The award, 50,000 Euros, was presented Thursday night during his gala recital of Schubert at the Baden-Baden Festspielhaus.
One of the world's most honored conductors, he is also famed for his work with young talent and his creation of the East-West Divan Orchestra, comprised of young musicians from Israel, Palestine and other Arab countries. His high-profile efforts to achieve a reconciliation between the two hostile factions has earned him many friends in the music world. As with other awards, he indicated that the prize money will go toward the promotion of young musicians in his foundation. The award was accompanied by an impressive Laudatio (Letter of Praise) from fellow conductor (and composer) Pierre Boulez.
Only the preceding Saturday, Barenboim was honored by the German government and awarded the Westphalia Peace Prize in a ceremony In Muenster. The award, again 50,000 Euros, will also be shared with his orchestra. German Foreign Minister Guido Westerwelle honored Barenboim as a "peace activist in the best sense of the word. Often, it's ordinary people like Barenboim, whose activism builds bridges and sets the foundations for peace." Previous winners of this prize include former UN Secretary General Kofi Annan, and conductor Kurt Masur.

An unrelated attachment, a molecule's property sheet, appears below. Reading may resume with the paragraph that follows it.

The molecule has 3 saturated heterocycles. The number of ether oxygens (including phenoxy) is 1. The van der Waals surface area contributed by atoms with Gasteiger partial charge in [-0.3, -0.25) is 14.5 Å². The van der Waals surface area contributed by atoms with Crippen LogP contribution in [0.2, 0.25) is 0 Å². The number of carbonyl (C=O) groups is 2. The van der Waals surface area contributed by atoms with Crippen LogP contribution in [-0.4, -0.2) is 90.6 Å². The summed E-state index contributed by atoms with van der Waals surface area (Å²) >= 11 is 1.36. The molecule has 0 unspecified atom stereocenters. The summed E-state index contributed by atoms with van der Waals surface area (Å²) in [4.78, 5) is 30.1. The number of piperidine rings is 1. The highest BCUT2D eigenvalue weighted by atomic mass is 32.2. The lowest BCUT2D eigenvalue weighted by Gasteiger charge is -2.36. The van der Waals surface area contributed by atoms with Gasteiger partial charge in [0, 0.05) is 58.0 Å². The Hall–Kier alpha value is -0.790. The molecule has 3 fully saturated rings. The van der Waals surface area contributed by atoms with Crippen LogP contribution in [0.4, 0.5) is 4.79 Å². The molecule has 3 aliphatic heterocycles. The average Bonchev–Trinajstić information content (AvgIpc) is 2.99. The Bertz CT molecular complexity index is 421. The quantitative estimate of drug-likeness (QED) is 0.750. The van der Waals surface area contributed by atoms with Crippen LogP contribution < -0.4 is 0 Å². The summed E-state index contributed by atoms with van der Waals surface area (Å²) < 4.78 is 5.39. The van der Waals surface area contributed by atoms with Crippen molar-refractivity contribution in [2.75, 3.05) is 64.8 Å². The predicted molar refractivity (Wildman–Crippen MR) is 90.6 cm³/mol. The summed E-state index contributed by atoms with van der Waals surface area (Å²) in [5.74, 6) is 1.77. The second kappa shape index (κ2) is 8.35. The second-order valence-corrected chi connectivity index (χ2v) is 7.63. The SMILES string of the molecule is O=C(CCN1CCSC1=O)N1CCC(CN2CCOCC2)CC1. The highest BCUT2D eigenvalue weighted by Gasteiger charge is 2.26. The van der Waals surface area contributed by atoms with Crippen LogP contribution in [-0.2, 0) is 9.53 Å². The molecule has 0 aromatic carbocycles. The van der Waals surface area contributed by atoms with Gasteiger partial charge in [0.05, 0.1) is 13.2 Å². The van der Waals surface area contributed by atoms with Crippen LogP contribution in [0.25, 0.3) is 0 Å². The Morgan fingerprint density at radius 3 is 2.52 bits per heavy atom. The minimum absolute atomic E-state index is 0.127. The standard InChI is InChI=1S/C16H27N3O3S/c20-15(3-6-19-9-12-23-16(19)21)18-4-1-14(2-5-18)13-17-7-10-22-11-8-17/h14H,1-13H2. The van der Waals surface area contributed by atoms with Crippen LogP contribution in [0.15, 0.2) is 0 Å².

Barenboim was born in Buenos Aires, Argentina, on November 15, 1942 to Russian-born Jewish parents. He and his family moved to Israel in 1952. He became famous as a concert pianist in the late 1950s and married, in 1967, the legendary cellist Jacqueline du Pr_. She died of multiple sclerosis in 1987. He married pianist Elena Bashkirova the following year. He has been music director of the Orchestre de Paris (1975-1989) and the Chicago Symphony (1991-2006) and is currently living in Berlin where he has been, since 1992, music director of the Staatsoper Unter den Linden (Berlin State Opera).